The Electrochemistry for Energy Conversion group primarily aims to utilize electrochemical methods coupled with surface science and other instrumental analysis techniques to investigate the links between surface and electrolyte properties and electrocatalytic activity. The focus is on reactions that are of interest for energy conversion, storage and utilization. Applications and inquiries from highly motivated master students are welcome. Generation of fuels from electricity One of the proposed ways of addressing the challenges of the intermittency of renewable energy sources is the development of the so-called “Hydrogen Economy”. In this concept electricity from renewables at peak production would be used to produce hydrogen by water electrolysis. Such hydrogen could later be used in fuel cells to generate electrical energy, thus allowing energy storage from renewable energy sources.
The reactions taking place in an electrolyzer are the oxygen evolution reaction (OER) and hydrogen evolution reaction (HER), while in a fuel cell they are the oxygen reduction reaction (ORR) and the hydrogen oxidation reaction (HOR). In both cases the oxygen-reactions (OER and ORR) have slower kinetics and are the bottleneck to making these devices more efficient. Additionally, the catalysis of these reactions often requires costly noble metal catalysts (such as Pt), so there is considerable interest in finding more economical alternatives.
The Electrochemistry for Energy Conversion group investigates the influence of bi-, tri- and multicomponent alloys, surface and near-surface alloys, as well as surface structure and electrolyte composition on the electrocatalytic properties towards these key reactions. The group seeks to further the prospects of rational catalyst design by linking the activity, selectivity and stability of these catalysts to assessable physical properties.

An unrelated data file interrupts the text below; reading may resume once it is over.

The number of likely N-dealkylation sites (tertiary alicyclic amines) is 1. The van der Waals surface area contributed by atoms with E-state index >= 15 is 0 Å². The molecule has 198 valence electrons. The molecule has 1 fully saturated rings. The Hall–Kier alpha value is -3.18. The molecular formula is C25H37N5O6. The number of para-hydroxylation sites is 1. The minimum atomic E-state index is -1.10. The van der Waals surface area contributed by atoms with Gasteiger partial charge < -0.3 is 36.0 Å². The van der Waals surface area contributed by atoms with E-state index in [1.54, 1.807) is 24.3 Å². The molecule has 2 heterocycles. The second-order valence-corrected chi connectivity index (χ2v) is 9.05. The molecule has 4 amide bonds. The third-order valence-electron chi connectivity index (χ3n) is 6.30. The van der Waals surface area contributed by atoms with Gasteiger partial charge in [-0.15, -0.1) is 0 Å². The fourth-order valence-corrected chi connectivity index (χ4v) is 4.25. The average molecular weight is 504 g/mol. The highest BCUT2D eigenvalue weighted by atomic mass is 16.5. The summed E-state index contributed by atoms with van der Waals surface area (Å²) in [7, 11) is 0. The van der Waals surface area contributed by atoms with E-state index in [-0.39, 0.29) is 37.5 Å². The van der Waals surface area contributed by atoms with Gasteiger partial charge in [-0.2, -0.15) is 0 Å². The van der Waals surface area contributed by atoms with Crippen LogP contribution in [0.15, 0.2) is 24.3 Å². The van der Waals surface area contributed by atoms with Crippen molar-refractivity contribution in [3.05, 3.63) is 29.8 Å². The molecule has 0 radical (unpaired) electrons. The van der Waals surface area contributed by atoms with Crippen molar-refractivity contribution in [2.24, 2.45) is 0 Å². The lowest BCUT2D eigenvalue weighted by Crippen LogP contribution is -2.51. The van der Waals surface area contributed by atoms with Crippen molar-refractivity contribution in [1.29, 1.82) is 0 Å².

Another route for the utilization of electric power is the direct synthesis of wide-use chemicals. For instance, ORR can go through two different pathways, the so-called 4-electron one, which is desirable in fuel cells, and the 2-electron one which is not desirable in that case, but results in the generation of hydrogen peroxide, which is a widely used chemical an oxidant and a disinfectant. Therefore, a good control of the selectivity of ORR is of high interest for different applications.
Ammonia is the second most produced chemical in the world, and it is produced in the well-known and highly optimized Haber-Bosch process. Nonetheless, since the Haber-Bosch process requires high temperatures and pressures, it requires large centralized facilities. Therefore, there is certain interest in developing processes that could use renewable electricity and function in a more decentralized manner. Electrochemical ammonia synthesis in that sense would be an interesting option. While electrochemical ammonia synthesis has been investigated for decades, it suffers from very different challenges compared to, e.g., hydrogen peroxide production, which is already commercially applied to some extent. The lack of standards, protocols and general understanding of the challenges of the reaction have led to a general state of confusion regarding the viability of the process. Only recently have these issues been seriously addressed (see e.g. ) and the main challenge in this field is the proper, standardized, and reliable testing of catalytic systems. This should enable the creation of a much clearer picture about the potential, or lack thereof, of such systems.
 The Impact of the Electrode/Electrolyte Interface Status on the Activity, Stability, and Selectivity of Electrocatalytic Centers. V. Čolić, PhD thesis, Technical University of Munich, 2016.
 A rigorous electrochemical ammonia synthesis protocol with quantitative isotope measurements, S. Z. Andersen*, V. Čolić*, S.Yang*, J.A. Schwalbe, A.C. Nielander, J.M. McEnaney, K. Enemark-Rasmussen, J.G. Baker, A.R. Singh, B.A. Rohr, M.J. Statt, S.J. Blair, S. Mezzavilla, J. Kibsgaard, P.C.K. Vesborg, M. Cargnello, S.F. Bent, T.F. Jaramillo, I.E.L. Stephens, J.K. Nørskov, I. Chorkendorff,, Nature, 2019, 570, 504–508. (*these authors contributed equally)